Women grow in connection, which occurs when women are being together with and joined by another person. It feels like an increase in vitality, aliveness, and energy. Women experience this feeling when they make emotional connections with others. It is the opposite state of being is "down", when we feel we do not make authentic connections with others. Through emotional connection, women express their feelings and thoughts directly and stand by them within the moment of immediate exchange, which promotes growth. As a woman expresses her feelings and thoughts in an authentic way, the respondent's recognition and attention at her validates her feelings and promotes a sense of self-worth. When women's experiences are not joined by the significant others, and the attention and recognition are withheld, individuals tend to suffer badly (Miller & Stiver, 1997). This puts them in a state of being misunderstood, not seen, and not accepted for who they are. When the focus is not on the soul but on the body through controlling and objectifying the female body and disregarding psychological needs, women tend to develop psychological difficulties. In Turkey, women appear to receive unequal treatment in education and jobs, partner selection, clothing selection, and freedom to manage their own time. Moreover, they are expected to meet unrealistic beauty standards, be the superwomen who excel at home, work, and taking care of the children. (O'Neill & Guler, 2009). After being subjected to unrealistic expectations and unfair treatments, their voices go down. They begin to disconnect from who they really are.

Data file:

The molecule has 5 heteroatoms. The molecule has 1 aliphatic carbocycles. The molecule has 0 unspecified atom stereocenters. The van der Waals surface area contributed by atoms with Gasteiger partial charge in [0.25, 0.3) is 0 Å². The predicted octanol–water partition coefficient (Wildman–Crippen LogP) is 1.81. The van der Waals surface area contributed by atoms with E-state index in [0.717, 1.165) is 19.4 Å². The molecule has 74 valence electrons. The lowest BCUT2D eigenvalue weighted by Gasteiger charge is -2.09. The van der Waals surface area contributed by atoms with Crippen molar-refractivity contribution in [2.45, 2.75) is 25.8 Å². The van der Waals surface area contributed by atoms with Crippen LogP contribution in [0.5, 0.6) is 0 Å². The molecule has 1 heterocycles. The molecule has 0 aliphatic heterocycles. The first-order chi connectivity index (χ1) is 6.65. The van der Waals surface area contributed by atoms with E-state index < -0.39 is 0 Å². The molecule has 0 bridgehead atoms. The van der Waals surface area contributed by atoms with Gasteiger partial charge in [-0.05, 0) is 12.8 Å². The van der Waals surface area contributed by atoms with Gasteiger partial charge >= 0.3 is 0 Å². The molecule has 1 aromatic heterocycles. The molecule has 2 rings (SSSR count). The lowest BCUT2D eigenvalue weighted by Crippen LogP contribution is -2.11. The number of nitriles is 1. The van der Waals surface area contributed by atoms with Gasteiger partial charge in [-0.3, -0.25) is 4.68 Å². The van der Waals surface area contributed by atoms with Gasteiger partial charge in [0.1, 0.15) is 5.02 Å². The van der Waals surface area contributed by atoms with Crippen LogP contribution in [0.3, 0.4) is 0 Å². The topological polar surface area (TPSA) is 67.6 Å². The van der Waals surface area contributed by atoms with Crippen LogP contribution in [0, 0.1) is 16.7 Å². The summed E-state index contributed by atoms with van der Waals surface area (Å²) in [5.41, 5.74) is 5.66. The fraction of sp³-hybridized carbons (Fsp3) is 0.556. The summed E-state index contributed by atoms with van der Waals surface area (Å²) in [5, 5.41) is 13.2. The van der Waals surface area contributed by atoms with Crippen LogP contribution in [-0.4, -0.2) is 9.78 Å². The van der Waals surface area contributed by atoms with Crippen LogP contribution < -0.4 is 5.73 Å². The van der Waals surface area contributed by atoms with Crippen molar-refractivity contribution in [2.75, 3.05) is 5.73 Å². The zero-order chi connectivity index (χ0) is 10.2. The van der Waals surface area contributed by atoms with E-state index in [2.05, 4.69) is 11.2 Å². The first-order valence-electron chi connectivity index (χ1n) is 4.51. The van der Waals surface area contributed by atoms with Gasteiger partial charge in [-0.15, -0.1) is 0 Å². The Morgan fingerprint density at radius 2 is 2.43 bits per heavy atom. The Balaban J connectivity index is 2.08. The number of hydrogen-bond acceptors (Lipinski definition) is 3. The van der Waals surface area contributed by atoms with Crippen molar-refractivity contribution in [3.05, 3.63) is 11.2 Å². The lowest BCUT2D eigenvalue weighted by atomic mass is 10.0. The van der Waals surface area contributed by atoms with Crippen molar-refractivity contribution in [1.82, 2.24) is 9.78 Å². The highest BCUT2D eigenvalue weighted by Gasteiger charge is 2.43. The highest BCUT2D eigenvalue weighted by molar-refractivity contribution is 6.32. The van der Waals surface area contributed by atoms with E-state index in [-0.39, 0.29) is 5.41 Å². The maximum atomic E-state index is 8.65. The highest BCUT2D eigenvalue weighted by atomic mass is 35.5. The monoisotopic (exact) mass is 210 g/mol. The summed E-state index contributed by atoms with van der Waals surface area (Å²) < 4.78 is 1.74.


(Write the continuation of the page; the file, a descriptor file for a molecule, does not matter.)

Winnicott (1965) described false self as a mask of the personality that constantly seeks to anticipate demands of other in order to maintain the relationship. False self develops as a result of early repeated maladaptive interactions with the caretaker when the caretaker fails to meet the needs of the infant. Thus, the infant develops a false self that is based on compliance to the inadequate caretaker and hides his or her true self. In this sense, Turkish women seem to hide their true selves as their needs are not met by the society. Winnicott (1953) coined the term good enough mother to describe a holding experience mothers provide to their infants. When mothers are good enough, they meet the needs of the infants and gradually facilitate transition from being dependent to the mother to being autonomous in a less structured world. Through good enough mothering, infant comes into existence as a person and the true self of the infant emerges (Winnicott, 1960). On the contrary, when the society functions as a "not good enough mother", it cannot meet the needs of the women. Instead, the women are expected to meet the needs of the oppressive males in order to survive in a patriarchal society or attain unobtainable beauty standards. One can only wonder, whether women can reach their full potential when they are expected to hide their creativity and suppress their core needs.
The Impact of Gender Disparity on Men